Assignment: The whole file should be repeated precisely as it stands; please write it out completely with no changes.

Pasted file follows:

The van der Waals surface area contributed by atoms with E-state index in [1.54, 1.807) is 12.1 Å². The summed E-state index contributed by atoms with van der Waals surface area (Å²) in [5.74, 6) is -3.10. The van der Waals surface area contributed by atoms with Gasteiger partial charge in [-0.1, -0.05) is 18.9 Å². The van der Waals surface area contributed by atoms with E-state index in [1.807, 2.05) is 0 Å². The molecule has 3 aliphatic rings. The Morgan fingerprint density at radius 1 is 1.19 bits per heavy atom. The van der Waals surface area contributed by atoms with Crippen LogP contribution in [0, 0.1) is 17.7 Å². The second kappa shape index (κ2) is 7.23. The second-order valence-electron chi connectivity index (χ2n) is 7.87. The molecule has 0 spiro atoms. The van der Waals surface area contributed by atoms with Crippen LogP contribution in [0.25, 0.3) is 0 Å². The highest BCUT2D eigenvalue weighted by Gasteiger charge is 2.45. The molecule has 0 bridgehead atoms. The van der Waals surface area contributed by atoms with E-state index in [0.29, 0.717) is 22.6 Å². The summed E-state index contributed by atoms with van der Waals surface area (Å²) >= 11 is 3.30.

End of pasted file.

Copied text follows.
The van der Waals surface area contributed by atoms with E-state index in [1.54, 1.807) is 12.1 Å². The summed E-state index contributed by atoms with van der Waals surface area (Å²) in [5.74, 6) is -3.10. The van der Waals surface area contributed by atoms with Gasteiger partial charge in [-0.1, -0.05) is 18.9 Å². The van der Waals surface area contributed by atoms with E-state index in [1.807, 2.05) is 0 Å². The molecule has 3 aliphatic rings. The Morgan fingerprint density at radius 1 is 1.19 bits per heavy atom. The van der Waals surface area contributed by atoms with Crippen LogP contribution in [0, 0.1) is 17.7 Å². The second kappa shape index (κ2) is 7.23. The second-order valence-electron chi connectivity index (χ2n) is 7.87. The molecule has 0 spiro atoms. The van der Waals surface area contributed by atoms with Crippen LogP contribution in [0.25, 0.3) is 0 Å². The highest BCUT2D eigenvalue weighted by Gasteiger charge is 2.45. The molecule has 0 bridgehead atoms. The van der Waals surface area contributed by atoms with E-state index in [0.29, 0.717) is 22.6 Å². The summed E-state index contributed by atoms with van der Waals surface area (Å²) >= 11 is 3.30.